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Union University Dept of History

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Pulitzer Prize-winning Historian Daniel Walker Howe Will Speak at Union on October 26

Sep 15, 2010 -

Pulitzer Prize-winning historian Daniel Walker Howe will be the 2010 Carls-Schwerdfeger History Lecturer at Union University on October 26. He will speak on “What Hath God Wrought: Manifest Destiny and the Communications Revolution of Nineteenth-Century America” at 7:15 p.m. in Union University’s G. M. Savage Memorial Chapel. This lecture is free and open to the public. In addition, Professor Howe will lecture to the Union University community at 1:40 p.m. in Harvey Auditorium on “What Hath God Wrought: Religion, Reform, and the Communications Revolution of Nineteenth-Century America.”

Dr. Howe is Professor of History Emeritus at UCLA and Rhodes Professor of American History Emeritus at Oxford University. He is the author or editor of six books, and he has written more than fifty historical articles and essays. His best known work is What Hath God Wrought: The Transformation of America, 1815-1848 (2007). For that book, he won the 2008 Pulitzer Prize in History, the 2008 SHEAR Book Prize for the year’s best work on the history and culture of the early American Republic, and the 2008 New York Historical Society American Book Prize. The book was also a finalist for the 2007 National Book Critics Circle Award in nonfiction. Other books that Professor Howe has authored include: Making the American Self: Jonathan Edwards to Abraham Lincoln (1997); The Political Culture of the American Whigs (1980); Victorian America (1976); and The Unitarian Conscience: Harvard Moral Philosophy, 1805-1861 (1970). In 1973, he edited The American Whigs: An Anthology, which was one of six volumes in an anthology series he co-edited under the general heading “Sourcebooks in American Social Thought.”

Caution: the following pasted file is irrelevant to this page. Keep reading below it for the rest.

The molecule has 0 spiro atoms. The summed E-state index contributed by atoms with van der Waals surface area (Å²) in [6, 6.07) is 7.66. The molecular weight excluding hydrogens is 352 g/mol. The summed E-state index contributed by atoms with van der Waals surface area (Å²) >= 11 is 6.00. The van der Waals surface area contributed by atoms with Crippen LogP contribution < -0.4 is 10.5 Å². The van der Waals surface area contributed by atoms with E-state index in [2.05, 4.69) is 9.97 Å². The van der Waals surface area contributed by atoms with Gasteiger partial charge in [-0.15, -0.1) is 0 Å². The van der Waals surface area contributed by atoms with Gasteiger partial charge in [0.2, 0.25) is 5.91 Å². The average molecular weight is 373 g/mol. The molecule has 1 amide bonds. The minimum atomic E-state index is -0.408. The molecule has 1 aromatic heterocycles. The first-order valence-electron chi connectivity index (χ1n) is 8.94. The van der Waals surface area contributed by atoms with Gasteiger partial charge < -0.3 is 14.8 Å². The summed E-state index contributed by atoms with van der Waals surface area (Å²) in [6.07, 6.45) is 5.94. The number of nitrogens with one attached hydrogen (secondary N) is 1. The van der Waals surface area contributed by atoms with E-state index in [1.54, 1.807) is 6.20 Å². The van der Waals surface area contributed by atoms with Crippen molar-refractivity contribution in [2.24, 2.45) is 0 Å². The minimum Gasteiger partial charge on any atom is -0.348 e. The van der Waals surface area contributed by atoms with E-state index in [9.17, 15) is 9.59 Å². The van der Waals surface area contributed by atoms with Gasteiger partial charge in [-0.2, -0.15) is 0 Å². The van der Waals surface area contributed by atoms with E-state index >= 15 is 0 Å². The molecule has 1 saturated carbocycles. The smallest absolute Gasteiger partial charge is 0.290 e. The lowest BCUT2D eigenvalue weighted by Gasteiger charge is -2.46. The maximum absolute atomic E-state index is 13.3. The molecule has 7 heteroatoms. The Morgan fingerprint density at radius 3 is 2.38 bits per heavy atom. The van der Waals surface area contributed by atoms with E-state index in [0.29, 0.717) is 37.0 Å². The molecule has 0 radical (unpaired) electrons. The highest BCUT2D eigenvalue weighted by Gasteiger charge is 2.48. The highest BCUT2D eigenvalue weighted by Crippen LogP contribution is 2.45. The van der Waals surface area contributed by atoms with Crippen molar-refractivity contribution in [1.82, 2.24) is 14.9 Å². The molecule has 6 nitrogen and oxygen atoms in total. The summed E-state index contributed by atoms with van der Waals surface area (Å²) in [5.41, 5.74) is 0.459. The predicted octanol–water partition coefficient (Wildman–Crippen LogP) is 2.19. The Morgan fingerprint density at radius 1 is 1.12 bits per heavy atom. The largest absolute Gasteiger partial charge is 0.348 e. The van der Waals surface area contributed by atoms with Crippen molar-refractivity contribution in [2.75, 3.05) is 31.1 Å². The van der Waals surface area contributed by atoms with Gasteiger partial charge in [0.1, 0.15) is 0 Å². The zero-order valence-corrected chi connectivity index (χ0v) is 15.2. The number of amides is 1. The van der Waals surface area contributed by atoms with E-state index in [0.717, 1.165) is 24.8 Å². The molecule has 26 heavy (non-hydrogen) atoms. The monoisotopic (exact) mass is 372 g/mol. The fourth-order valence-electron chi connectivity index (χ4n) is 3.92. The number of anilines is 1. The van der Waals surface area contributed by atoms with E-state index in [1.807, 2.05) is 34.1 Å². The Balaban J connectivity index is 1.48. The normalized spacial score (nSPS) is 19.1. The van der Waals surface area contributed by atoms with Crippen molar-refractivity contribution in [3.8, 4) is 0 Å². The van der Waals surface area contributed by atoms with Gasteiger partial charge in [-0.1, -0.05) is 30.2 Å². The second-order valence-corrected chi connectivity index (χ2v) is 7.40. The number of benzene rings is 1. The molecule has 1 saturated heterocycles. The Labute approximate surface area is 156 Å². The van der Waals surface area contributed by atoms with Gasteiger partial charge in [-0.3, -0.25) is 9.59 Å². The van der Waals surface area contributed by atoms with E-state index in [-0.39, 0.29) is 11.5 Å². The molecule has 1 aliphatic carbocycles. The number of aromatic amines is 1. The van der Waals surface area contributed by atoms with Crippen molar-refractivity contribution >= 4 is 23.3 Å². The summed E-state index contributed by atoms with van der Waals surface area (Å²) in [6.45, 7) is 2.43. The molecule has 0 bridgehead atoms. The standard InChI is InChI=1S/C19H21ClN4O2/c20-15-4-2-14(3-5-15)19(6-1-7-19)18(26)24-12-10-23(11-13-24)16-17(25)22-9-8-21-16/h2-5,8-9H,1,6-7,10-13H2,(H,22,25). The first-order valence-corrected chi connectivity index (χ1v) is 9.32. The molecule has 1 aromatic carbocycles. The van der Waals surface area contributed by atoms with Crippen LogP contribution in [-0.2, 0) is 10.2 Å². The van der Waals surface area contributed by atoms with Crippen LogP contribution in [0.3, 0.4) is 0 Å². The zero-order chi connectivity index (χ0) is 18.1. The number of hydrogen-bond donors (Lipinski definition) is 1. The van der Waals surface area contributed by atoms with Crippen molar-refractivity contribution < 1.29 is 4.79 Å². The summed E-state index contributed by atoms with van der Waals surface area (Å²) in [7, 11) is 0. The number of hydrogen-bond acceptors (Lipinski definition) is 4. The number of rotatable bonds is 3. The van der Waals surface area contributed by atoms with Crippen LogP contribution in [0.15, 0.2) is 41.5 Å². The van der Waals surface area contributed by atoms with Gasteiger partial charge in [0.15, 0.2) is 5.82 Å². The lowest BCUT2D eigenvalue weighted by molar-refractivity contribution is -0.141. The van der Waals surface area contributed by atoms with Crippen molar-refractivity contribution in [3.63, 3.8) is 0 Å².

As an historian, Professor Howe has also been active in other ways. He has served on the editorial boards of the journals Religion and American Culture, Journal of the Early Republic, American Nineteenth Century History, and Modern Intellectual History. In 2000-2001, he was the president of the Society for Historians of the Early American Republic. He is also a Fellow of the Royal Historical Society in Great Britain.

Professor Howe graduated magna cum laude from Harvard University with a Bachelor of Arts in history and literature. After receiving an M.A. in history from Oxford University, he earned a Ph.D. in the same discipline at the University of California, Berkeley. He then had a long, successful teaching career at the University of California, Los Angeles. He renewed his connection with Oxford in 1989-1990 when he served as Harmsworth Visiting Professor of American History and a Fellow of Queen’s College there. In 1992, he became a permanent faculty member at Oxford and a Fellow of St. Catherine’s College, where his association continued until 2002.

Past Carls-Schwerdfeger History Lecturers have included Dr. Gerhard Weinberg of the University of North Carolina, Dr. Martin Marty of the University of Chicago, Dr. Jay Winter of Yale University, Dr. Charles Maier of Harvard University, Pulitzer Prize-winning historian Gordon S. Wood of Brown University, Dr. Edward Ayers of the University of Richmond, Dr. Jeremy Black of Exeter University in the United Kingdom, and Pulitzer Prize-winning historian David Hackett Fischer of Brandeis University.